The Hulk’s desire for revenge got the best of him however as he choked Slaughter in the corner, resulting in referee Sid Justice warning him. Hogan (never known for abiding by the rules whether he was a babyface or heel) basically ignored Justice and went back to choking his opponent. This angered Justice who grabbed Hogan and admonished him again. Never one to pass up on an opportunity for a cheap shot, Slaughter blindsided Hogan while Justice was warning him, giving himself a chance to go on the offensive. A tag to General Adnan and the tide began to change. Utilizing his Greco-Roman wrestling background, Adnan raked Hogan’s eyes, then followed up with a classic rake of the bake with both hands. Adnan punished Hogan further before tagging in Mustafa.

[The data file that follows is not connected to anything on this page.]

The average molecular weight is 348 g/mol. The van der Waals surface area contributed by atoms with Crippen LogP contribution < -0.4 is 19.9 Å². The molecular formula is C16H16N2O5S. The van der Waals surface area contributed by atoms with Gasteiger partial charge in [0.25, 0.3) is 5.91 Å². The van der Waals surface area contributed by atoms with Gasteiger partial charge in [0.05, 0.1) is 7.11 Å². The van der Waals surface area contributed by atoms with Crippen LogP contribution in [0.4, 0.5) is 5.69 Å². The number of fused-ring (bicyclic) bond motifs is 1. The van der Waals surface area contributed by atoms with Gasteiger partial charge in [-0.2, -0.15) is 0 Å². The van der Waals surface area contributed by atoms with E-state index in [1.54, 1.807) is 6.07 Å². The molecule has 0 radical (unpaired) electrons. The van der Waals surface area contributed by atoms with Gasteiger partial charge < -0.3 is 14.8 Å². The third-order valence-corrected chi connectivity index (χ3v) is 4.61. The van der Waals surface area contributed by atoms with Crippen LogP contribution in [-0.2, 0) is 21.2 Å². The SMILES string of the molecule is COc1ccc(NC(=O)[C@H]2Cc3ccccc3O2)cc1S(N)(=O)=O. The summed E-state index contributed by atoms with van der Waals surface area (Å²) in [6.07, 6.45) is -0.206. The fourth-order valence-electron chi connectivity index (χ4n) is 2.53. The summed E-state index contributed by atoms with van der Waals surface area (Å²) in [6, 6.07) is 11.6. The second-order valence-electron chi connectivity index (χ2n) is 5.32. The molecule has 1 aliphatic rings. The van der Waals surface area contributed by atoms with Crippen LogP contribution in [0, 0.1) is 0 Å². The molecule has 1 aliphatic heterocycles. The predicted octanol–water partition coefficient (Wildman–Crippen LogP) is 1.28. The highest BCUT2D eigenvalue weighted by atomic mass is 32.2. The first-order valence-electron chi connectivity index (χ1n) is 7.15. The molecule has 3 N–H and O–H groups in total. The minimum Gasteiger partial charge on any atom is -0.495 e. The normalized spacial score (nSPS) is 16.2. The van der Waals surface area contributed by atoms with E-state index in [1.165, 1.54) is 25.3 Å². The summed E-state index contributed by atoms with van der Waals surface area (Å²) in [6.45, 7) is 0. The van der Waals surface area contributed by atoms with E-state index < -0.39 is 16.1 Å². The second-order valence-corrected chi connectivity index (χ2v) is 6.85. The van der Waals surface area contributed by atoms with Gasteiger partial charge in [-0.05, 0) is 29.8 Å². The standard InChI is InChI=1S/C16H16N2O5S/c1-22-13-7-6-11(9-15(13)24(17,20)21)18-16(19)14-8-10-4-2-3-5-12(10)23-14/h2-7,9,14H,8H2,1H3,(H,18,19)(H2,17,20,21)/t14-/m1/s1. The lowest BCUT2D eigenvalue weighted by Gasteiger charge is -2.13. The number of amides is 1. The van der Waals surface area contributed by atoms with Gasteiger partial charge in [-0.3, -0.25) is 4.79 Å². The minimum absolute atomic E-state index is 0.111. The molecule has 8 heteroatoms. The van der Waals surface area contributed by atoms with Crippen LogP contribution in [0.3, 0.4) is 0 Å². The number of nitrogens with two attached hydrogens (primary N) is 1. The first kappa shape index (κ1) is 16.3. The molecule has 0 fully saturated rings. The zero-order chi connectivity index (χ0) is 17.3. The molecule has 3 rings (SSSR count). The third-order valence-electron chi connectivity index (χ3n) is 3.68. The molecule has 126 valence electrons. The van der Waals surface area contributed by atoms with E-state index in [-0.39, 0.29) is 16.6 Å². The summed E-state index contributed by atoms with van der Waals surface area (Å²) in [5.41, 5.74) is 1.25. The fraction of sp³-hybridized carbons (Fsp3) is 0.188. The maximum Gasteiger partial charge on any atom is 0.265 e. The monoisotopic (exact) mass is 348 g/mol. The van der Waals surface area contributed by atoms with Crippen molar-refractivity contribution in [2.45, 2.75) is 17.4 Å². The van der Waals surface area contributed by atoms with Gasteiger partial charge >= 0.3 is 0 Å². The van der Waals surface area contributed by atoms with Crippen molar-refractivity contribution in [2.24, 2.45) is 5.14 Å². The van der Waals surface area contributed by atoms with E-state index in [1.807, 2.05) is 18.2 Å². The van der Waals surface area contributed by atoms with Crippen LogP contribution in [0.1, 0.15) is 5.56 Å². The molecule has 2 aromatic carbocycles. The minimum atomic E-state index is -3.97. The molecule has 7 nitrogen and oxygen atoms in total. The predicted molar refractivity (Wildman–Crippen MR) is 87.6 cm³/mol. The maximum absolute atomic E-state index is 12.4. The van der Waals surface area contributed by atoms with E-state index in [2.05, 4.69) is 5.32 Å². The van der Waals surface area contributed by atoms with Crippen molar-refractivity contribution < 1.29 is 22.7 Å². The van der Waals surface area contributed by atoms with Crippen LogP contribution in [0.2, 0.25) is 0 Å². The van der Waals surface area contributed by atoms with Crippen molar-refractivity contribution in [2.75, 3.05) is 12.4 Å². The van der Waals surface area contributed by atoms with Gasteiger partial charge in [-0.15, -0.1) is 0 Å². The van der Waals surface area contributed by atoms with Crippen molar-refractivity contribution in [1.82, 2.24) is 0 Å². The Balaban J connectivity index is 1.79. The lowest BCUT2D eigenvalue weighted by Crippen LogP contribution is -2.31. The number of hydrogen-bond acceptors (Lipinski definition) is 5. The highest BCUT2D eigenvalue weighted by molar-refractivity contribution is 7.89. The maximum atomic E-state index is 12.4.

Colonel Mustafa attacked Hogan’s back, delivering a salto to the WWF Champion. Mustafa applied the Camel Clutch, perhaps too early to win the match, but not too early to inflict damage on the Hulkster. The Ultimate Warrior wasn’t going to let Mustafa inflict any further damage and he ran in, breaking up the submission hold. A tag to Slaughter and Hogan’s problems continued, with Slaughter delivering a backbreaker to Hogan then covering him for a two-count. Slaughter resumed his brawling tactics, choking Hulk in the corner until Sid broke things up, admonishing him this time.